The attendees’ diversity created a lot of energy and excitement throughout the event. Over the course of 48 hours at the Columbus Public Library, we hosted about 80 hackers, makers, coders, designers, artists, entrepreneurs and mentors interested in technology, and on-lookers, and set them loose to find technology solutions to help us better reach our community. Grade schoolers worked alongside experienced IT professionals. First-year computer science students collaborated with experienced technologists. It didn’t matter if you were young or old, male or female, experienced or merely curious – the event’s inclusiveness created a strong team environment for all participants. After 2 days, final projects included:
- Read It – a mobile app that acts as a book diary, awards badges for reading, and allows you to compete via a leaderboard to gamify using the library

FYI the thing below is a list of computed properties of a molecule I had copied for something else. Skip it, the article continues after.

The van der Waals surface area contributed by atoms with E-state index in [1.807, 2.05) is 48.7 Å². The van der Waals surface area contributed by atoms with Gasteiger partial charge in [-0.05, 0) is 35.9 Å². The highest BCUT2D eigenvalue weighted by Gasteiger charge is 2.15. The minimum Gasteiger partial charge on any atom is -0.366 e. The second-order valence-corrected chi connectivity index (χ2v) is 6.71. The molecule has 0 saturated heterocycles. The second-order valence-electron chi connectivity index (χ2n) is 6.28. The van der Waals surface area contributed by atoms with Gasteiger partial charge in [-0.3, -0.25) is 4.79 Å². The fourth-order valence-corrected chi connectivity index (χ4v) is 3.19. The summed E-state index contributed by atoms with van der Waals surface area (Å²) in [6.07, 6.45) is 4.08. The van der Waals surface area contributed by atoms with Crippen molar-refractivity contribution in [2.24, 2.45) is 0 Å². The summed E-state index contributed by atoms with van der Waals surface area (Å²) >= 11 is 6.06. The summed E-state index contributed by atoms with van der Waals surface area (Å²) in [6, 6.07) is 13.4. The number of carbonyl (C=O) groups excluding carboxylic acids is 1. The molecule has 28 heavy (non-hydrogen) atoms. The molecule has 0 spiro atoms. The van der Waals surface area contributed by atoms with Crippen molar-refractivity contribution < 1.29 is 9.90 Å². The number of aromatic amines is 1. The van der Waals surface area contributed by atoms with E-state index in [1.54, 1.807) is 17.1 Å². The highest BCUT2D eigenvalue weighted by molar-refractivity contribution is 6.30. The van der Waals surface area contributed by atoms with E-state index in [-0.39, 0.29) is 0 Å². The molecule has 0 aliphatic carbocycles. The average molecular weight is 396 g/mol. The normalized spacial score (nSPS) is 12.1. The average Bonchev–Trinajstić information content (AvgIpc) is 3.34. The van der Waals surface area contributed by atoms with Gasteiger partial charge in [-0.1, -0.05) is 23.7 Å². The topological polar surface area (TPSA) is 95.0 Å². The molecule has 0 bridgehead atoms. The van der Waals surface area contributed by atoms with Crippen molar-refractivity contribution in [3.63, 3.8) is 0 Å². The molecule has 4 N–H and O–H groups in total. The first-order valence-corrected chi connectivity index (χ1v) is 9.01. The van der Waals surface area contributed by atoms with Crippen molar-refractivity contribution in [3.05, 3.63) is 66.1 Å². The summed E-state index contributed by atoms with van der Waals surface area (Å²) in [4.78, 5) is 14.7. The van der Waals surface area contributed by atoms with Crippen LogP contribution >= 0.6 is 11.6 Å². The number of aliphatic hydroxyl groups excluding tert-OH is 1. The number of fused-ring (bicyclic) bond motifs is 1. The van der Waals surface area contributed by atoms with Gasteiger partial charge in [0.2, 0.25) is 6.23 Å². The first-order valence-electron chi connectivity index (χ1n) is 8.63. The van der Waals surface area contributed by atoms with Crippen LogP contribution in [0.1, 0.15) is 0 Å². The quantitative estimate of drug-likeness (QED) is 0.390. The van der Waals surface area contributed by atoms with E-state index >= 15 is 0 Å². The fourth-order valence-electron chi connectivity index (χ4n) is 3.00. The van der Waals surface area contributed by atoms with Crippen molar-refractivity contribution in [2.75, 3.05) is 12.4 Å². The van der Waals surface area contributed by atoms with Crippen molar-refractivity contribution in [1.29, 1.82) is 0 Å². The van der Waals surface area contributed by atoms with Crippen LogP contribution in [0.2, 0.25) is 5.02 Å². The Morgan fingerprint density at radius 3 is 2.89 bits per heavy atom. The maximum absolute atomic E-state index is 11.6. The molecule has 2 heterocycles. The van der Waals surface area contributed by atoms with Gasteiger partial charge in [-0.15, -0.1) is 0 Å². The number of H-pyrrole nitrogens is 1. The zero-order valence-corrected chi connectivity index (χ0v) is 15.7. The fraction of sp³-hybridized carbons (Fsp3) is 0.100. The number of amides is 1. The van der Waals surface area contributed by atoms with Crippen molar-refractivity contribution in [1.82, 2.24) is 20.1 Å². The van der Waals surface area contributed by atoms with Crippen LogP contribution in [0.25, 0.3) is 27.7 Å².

- Search Engine Optimization – Stephen Finney of SparkMacon created a SEO guide for CVL’s website, full of immediately actionable and easy fixes to make our site easier to find via Google. We often get confused for Columbus, OH in web searches, so this will make us more accessible.
- Project Data Dump – A group of CSU Computer Science students and grads created a Java program and database for analysis of library data via SQL, including an interactive heat map showing the city’s “hot” and “cold” spots of library use. We have a veritable sea of data from our ILS, and often no clear ways to analyze it. We provided some collection and geographic data to get them started, and they ran with it. With their help extracting better data and more time, they created a tool I’d personally love to use every day to better analyze who’s using our libraries and how to target those who aren’t.
- A virtual reality tour of the library that could be accessed via mobile app or a web browser